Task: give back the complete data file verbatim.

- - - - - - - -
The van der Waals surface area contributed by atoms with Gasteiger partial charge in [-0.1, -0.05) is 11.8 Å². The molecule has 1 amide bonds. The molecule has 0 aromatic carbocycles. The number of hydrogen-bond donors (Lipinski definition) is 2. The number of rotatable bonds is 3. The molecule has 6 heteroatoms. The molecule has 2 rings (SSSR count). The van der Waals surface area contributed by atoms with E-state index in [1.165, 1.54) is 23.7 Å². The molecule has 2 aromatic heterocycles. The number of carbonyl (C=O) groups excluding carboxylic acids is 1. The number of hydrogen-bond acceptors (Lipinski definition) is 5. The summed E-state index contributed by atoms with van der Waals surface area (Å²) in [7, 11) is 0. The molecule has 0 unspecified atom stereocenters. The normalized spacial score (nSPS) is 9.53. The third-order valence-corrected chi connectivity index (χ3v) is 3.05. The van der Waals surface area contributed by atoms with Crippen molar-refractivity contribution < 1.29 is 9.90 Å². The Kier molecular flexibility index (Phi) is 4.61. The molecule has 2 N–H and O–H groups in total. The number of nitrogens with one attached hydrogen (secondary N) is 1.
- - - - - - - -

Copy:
The van der Waals surface area contributed by atoms with Gasteiger partial charge in [-0.1, -0.05) is 11.8 Å². The molecule has 1 amide bonds. The molecule has 0 aromatic carbocycles. The number of hydrogen-bond donors (Lipinski definition) is 2. The number of rotatable bonds is 3. The molecule has 6 heteroatoms. The molecule has 2 rings (SSSR count). The van der Waals surface area contributed by atoms with E-state index in [1.165, 1.54) is 23.7 Å². The molecule has 2 aromatic heterocycles. The number of carbonyl (C=O) groups excluding carboxylic acids is 1. The number of hydrogen-bond acceptors (Lipinski definition) is 5. The summed E-state index contributed by atoms with van der Waals surface area (Å²) in [7, 11) is 0. The molecule has 0 unspecified atom stereocenters. The normalized spacial score (nSPS) is 9.53. The third-order valence-corrected chi connectivity index (χ3v) is 3.05. The van der Waals surface area contributed by atoms with Crippen molar-refractivity contribution < 1.29 is 9.90 Å². The Kier molecular flexibility index (Phi) is 4.61. The molecule has 2 N–H and O–H groups in total. The number of nitrogens with one attached hydrogen (secondary N) is 1.